Issues Accounting Issues – Manipulation of Reserve Reporting Royal Dutch Shell was required to comply with Security Exchange

Commission (SEC) reporting standard including the disclosure of proved oil and gas reserve since its securities was traded on the New York Stock Exchange. According to SEC rules, a reserve must have ‘reasonable certainty’ of being technically and commercially produced to be considered ‘proved’. SEC claimed that Shell over-reported its proved reserved in 2002 by 4.47 billion barrels of oil equivalent or approximately 23% and further concluded that Shell also overstated the standardized measure of future cash flow in the report by approximately $6.6 billion.

Solutions

1. The company should ensure that the Internal Audit department consists of sufficient and well trained staffs to carry out their duties effectively and efficiently. Internal Audit function can serve as check and balance mechanism and to provide reasonable assurance that it was estimating and reporting proved reserves accurately and in compliance with applicable requirements. 2. Shell should have clear guidelines on reporting the proved reserve whether for the purpose of internal decision making or for regulatory reporting and there should be no distinction between the end result between them.

Shell’s overstatement of proved reserves, resulted from: (i) Its desire to create and maintain the appearance of a strong Reserve Replacement Ratio (RRR), a key performance indicator in the oil and gas industry, (ii) The failure of its internal reserves estimation and reporting guidelines to conform to SEC s requirements, and (iii) The lack of effective internal controls over the reserves estimation and reporting processes. These failures led Shell to record and maintain proved reserves it knew (or was reckless in not knowing) did not satisfy SEC requirements, and to report for certain years a stronger RRR than it actually had achieved.

An independent “arbitrator” who could actually make decisions to resolve issues put forward by a complainant or a whistleblower in a way the arbitrator believes to be fair and proper. His main concern was to achieve more than 100 percent of reserve replacement. Thus. Provide discussion channel Shell’s largest competitor – Chevron . took no action on the matter even she was aware of the overstatement. 2. As a chairman. Indeed. ExxonMobil and BP were able to maintain reserve replacement ratios in excess of 100 percent but Shell reserve replacement ratio was declined to 74 percent. would need to agree that the arbitrator decision or action would be binding. the company’s’ chief financial officer Judy Boynton. The management could provide several formal channels such as internet discussion forum to ensure all issues highlighted are properly managed and discussed with top level management. his main focus was on reserves. Both parties involved – the complainant and Shell. in struggling to improve the reserve replacement ratio. He changed the working culture of the company. This facility consist not only representative from Shell management but also independent arbitrator from outside the company. he exercised autocratic leadership and was so directive towards other managers and officers. Aggressive Leadership During the leadership of Sir Philip Watts. Encourage Whistle Blowing In the Organization Shell should setup its Whistleblowing facility to facilitate and encourage any individu in the company to expose any misconduct or fraudulent act by the management. Walter van de Vijver concern regarding the possibility of overstatement of company’s reserves.Ethics – hiding fraudulent conduct 1. Shell could prepare a medium for its managers and employees to voice out their ideas .and to compete with its competitors . thought and complaints and dissatisfaction without being penalised. His .Chairman Sir Philips Watts undermined company’s exploration chief .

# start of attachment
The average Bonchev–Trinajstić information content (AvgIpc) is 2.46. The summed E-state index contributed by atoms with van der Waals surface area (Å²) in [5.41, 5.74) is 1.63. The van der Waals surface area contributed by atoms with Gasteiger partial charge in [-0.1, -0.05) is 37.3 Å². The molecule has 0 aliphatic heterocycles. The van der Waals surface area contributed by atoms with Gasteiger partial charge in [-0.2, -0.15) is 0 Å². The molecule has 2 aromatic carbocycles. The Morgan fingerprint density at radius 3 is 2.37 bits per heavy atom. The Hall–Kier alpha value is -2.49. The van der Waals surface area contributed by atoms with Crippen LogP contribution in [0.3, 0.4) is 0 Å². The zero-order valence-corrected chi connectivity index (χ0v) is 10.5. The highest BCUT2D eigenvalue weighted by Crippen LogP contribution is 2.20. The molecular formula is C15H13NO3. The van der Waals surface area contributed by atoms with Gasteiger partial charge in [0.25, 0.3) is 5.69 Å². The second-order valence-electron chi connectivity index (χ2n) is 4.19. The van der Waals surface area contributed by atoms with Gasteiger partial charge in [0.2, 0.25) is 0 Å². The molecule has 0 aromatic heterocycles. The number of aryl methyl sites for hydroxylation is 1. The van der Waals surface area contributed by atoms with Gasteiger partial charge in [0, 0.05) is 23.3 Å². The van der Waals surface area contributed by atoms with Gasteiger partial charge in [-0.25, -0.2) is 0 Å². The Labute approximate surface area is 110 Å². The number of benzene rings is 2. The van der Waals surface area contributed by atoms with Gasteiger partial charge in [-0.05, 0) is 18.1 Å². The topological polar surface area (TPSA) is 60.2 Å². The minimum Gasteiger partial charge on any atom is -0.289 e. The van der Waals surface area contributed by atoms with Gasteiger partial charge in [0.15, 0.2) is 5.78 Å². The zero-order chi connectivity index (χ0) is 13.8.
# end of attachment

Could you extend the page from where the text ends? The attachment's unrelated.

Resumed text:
Besides that. . This cultural revolution ultimately led Shell into one of the worst crises in its history as the company turned to accounting maneuvers to hide its failures in finding energy. the company’s training approaches were concentrated on the creativity to find reserves.leadership was so aggressive and discouraged the freedom of speech especially in reserves issues .